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Culture / DevOps Tools

Entrepreneurship for Engineers: Do Engineers Hate Marketing?

The truth: engineers hate bad marketing. Here's how to spread the word about your startup's product without alienating potential users.
Feb 4th, 2022 6:00am by
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Entrepreneurship for Engineers is a monthly column by longtime New Stack contributor Emily Omier that explores the concerns of developers who want to build tools for other developers — and build a business around their innovations. We welcome your feedback, and ideas for future columns.

Just as there’s a persistent myth about how much engineers hate salespeople — and expect that the product should sell itself if it’s any good — there’s another myth that software engineers hate marketing. Is there any truth in this?

“I think it is true that like most people, engineers hate bad marketing,” said Michael Ferranti, chief marketing officer (CMO) at Teleport, which offers a Zero Trust security solution.

Engineers are people, after all, and most people don’t appreciate the “used car sales lot” approach to marketing, whatever it is they’re buying. They expect marketing to be respectful and to be knowledgeable, both about the product and the overall ecosystem.

So what exactly does good marketing look like? What do founders need to do themselves and what can (and should) they delegate?

Bad marketing can be pointless or even counterproductive, but good marketing works. And marketing isn’t just about getting sales in the door, either.

“One of the things that founders don’t think about is that marketing isn’t just for selling, it’s for adoption,” said Kris Bondi, CEO and co-founder of Mimoto — a provider of near real-time, identity-based breach detection and response — and former CMO of LogDNA and Bitnami.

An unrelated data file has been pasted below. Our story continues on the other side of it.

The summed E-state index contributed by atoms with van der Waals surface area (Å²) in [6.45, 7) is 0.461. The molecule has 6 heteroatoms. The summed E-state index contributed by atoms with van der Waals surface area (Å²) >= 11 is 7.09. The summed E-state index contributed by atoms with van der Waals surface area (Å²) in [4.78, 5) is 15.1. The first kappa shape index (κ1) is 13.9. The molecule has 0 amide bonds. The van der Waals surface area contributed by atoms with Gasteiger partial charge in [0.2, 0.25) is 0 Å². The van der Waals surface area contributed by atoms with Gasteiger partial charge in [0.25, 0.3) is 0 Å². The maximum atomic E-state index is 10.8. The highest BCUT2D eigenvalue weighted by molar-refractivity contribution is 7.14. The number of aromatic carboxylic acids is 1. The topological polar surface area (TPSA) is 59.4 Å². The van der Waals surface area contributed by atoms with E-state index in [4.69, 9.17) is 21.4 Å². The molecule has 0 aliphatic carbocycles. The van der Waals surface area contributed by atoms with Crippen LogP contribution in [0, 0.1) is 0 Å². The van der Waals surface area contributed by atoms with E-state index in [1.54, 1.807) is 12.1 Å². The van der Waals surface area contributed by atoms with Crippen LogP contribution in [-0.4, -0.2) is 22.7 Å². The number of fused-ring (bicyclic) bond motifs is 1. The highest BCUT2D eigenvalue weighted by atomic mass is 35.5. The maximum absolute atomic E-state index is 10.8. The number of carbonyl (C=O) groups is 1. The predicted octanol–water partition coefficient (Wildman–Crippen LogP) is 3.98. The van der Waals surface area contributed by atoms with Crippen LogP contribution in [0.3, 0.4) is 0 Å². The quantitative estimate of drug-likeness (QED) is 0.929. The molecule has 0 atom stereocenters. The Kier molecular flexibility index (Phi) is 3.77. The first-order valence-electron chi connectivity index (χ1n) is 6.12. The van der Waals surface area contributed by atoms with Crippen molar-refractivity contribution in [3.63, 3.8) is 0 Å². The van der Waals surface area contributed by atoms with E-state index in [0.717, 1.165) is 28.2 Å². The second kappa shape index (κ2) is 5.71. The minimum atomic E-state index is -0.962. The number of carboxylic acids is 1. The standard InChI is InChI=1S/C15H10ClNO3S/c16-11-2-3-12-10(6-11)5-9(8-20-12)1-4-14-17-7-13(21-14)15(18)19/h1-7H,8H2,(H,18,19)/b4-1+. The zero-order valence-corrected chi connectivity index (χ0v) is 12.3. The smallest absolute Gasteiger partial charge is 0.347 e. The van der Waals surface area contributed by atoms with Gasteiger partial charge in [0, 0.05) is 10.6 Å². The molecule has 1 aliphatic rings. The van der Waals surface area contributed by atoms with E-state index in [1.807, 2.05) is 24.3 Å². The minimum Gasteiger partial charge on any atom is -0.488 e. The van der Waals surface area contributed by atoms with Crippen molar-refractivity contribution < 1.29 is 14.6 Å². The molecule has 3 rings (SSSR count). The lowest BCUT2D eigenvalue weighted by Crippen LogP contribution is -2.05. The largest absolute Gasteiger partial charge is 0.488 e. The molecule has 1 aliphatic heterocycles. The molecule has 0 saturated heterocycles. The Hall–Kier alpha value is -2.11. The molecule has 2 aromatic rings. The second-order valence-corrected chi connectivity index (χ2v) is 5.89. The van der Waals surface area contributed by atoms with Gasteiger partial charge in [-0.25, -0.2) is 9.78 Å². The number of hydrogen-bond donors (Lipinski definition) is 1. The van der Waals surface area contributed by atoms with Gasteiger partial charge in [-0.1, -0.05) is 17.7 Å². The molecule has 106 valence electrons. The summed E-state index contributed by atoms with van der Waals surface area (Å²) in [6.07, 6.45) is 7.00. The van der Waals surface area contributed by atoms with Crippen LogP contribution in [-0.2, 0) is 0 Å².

Things like brand reputation matter for things like fundraising and potential acquisitions, too. “The difference between a 5x and a 13x in your valuation could be the perception of your company and the value of your brand, or people understanding what your vision is,” Bondi said.

Start with the Fundamentals

First of all, it is possible to do too much marketing, too early. If your product isn’t at a place where you’re comfortable with people using it, you should probably hold off on any big marketing push, Bondi said.

Beyond that, it’s important to have some marketing fundamentals in place before you ramp up a media campaign.

“Blanketing the internet with ads is not really going to help you if people don’t understand what you do,” Ferranti said.

Startups “will kind of put the cart before the horse in their marketing, and try to scale up before they’re ready, or try to kind of do like these growth hacks,” he added. “Like, let’s run a free trial, let’s do a promo. But fundamentally, people don’t understand your value yet. So focus there, make sure the value is clear.”

Start with the positioning and the messaging — how you will label your company and what problems you’re going to solve for users. “The messaging and positioning is incredibly important because that’s the base you use to even write your website,” said Zhenni Wu, senior director of marketing at BlitzzIO, a real-time data migration and replication platform.

And getting what’s on the website right can be trickier than people think because you have so little time to make an impression.

“When someone comes to your website, it’s got to click very, very quickly,” Ferranti said. “They’re not making a buying decision based on the headline, or the tagline. They are saying, ‘Do I want to invest the next 30 seconds of my time?’ And then they’re saying, ‘is it worth me investing the next five minutes of my time?’”

If a visitor to the website needs to read two paragraphs before understanding why the product matters, the risk is they won’t make that time investment and will bounce before you get a chance to showcase all of your product’s awesomeness.

Know and Respect Your Audience